How React Components Make UI Testing EasyFront-End | 03th May 2017
Testing back-ends is easy. You take your language of choice, pair it with your favorite framework, write some tests, and hit “run.” Your console says “Yay! It works!” Your continuous integration service runs your tests on every push, life is great.
Sure, test-driven development (TDD) is weird at first, but a predictable environment, multiple test runners, test tooling baked into frameworks, and continuous integration support, make life easy. Five years ago I thought tests were the solution to every problem I’ve ever had.
Then Backbone got big.
We all switched to front-end MVC. Our testable backends became glorified database servers. Our most complicated code moved into the browser. And our apps were no longer testable in practice.
That’s because testing front-end code and UI components is kinda hard.
Original image by Toptal
It’s not so bad if all we want is to check that our models behave well. Or, that calling a function will change the right value. All we need to do for unit testing is:
- Write well-formed, isolated modules.
- Use Jasmine or Mocha or whatever to run functions.
- Use a test runner, like Karma or Chutzpah.
That’s it. Our code is unit tested.
It used to be that running front-end tests was the hard part. Every framework had its own ideas and in most cases you ended up with a browser window that you would manually refresh every time you wanted to run the tests. Of course, you would always forget. At least, I know I did.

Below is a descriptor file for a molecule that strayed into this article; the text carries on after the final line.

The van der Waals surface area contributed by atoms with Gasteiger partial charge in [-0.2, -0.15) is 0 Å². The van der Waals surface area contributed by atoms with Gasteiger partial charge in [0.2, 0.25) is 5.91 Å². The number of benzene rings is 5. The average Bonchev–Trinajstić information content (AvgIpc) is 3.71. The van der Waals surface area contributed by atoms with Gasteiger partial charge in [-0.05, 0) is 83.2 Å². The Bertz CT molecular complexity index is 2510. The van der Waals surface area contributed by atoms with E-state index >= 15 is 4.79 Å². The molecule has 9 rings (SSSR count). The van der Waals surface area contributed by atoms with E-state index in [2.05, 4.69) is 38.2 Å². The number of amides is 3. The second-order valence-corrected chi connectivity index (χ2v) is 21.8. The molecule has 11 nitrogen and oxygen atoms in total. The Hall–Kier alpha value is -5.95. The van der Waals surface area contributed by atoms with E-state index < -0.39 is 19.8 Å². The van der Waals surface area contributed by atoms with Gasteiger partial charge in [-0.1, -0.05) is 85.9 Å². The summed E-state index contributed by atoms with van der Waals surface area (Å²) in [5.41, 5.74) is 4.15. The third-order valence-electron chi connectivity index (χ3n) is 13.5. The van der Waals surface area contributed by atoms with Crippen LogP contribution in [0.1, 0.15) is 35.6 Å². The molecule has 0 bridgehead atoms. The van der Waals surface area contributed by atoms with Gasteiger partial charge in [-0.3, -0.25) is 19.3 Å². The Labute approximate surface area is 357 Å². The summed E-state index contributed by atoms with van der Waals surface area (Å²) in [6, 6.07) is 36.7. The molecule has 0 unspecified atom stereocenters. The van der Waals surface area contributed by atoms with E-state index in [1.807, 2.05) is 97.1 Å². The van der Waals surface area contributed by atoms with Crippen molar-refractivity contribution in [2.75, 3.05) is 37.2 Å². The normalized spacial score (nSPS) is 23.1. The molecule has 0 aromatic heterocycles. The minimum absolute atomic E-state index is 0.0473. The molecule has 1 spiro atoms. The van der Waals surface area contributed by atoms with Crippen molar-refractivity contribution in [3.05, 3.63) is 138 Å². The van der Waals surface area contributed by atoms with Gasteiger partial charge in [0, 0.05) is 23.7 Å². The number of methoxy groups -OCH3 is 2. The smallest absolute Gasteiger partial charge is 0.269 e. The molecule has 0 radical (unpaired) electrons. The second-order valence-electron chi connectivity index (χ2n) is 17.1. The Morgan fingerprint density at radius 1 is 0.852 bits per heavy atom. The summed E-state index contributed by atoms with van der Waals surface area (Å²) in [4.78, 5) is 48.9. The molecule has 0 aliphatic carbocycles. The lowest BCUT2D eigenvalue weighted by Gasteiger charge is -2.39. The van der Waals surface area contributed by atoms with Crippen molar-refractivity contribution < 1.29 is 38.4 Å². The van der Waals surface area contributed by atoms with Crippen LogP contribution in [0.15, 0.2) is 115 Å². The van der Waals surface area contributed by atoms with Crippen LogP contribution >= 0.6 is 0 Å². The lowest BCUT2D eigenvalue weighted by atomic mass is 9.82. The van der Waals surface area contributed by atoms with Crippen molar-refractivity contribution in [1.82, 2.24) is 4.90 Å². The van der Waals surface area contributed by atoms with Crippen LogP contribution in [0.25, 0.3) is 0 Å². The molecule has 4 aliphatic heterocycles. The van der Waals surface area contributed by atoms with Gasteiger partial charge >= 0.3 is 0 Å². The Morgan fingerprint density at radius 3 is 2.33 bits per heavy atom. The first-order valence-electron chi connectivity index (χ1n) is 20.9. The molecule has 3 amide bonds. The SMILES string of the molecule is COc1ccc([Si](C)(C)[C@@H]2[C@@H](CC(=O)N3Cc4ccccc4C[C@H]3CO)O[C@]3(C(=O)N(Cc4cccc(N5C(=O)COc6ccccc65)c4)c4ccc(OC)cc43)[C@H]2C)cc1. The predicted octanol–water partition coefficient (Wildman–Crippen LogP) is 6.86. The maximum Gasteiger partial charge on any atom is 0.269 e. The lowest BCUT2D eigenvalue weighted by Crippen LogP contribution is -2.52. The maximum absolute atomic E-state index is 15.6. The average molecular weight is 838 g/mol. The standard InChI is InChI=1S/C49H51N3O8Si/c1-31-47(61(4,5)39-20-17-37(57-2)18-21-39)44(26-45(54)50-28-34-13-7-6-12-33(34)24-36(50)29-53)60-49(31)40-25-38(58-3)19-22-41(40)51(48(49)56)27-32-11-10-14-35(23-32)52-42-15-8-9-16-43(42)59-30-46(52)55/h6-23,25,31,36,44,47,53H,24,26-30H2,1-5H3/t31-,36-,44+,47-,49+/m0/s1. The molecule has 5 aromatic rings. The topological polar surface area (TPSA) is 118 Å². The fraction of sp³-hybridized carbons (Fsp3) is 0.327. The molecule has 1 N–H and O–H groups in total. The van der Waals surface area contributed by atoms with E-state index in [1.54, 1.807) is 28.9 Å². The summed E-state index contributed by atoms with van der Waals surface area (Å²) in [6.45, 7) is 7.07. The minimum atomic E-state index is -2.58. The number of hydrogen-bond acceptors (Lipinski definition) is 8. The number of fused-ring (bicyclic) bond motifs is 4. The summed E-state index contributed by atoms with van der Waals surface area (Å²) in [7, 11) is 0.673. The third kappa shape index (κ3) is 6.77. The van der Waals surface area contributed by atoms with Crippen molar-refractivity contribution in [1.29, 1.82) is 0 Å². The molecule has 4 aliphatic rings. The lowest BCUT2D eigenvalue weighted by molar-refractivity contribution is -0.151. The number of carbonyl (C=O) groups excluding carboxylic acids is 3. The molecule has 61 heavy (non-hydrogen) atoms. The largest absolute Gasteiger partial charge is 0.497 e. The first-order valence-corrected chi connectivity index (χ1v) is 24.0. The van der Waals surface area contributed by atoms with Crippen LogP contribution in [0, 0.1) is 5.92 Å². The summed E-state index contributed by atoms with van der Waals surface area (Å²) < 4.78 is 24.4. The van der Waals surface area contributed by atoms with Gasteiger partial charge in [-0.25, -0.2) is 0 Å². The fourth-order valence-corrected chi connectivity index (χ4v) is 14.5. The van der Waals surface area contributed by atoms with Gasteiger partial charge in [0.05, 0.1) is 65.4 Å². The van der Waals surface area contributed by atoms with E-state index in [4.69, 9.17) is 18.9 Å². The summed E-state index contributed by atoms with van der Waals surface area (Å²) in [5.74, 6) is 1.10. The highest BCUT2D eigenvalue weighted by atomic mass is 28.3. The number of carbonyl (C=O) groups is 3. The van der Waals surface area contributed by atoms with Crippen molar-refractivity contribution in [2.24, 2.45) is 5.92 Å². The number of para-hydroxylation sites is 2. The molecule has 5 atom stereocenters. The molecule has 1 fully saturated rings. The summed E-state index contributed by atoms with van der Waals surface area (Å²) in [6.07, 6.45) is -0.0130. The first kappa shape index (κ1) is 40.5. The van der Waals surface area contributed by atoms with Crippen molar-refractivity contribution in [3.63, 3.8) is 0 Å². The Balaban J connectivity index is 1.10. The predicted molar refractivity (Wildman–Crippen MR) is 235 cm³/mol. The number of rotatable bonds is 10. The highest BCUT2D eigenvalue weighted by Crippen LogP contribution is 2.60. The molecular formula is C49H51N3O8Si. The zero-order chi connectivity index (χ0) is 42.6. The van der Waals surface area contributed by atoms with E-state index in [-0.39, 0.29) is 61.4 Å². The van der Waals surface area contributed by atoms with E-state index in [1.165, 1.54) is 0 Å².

In 2012, Vojta Jina released the Karma runner (called Testacular at the time). With Karma, front-end testing becomes a full citizen of the tool chain. Our tests run in a terminal or on a continuous integration server, they re-run themselves when we change a file, and we can even test our code in multiple browsers at the same time.
What more could we wish for? Well, to actually test our front-end code.
Front-End Testing Requires More Than Just Unit Tests
Unit testing is great: it’s the best way to see if an algorithm does the right thing every time, or to check our input validation logic, or data transformations, or any other isolated operation. Unit testing is perfect for fundamentals.
But front-end code isn’t about manipulating data. It’s about user events and rendering the right views at the right time. Front-ends are about users.
Here’s what we want to be able to do:
- Test user events
- Test the response to those events
- Make sure the right things render at the right time
- Run tests in many browsers
- Re-run tests on file changes
- Work with continuous integration systems like Travis
In the ten years I’ve been doing this, I hadn’t found a decent way to test user interaction and view rendering until I started poking at React.
Testing UI Components with React
React is the easiest way to achieve these goals. In part, because of how it forces us to architect apps using testable patterns, in part, because it’s got fantastic test tools.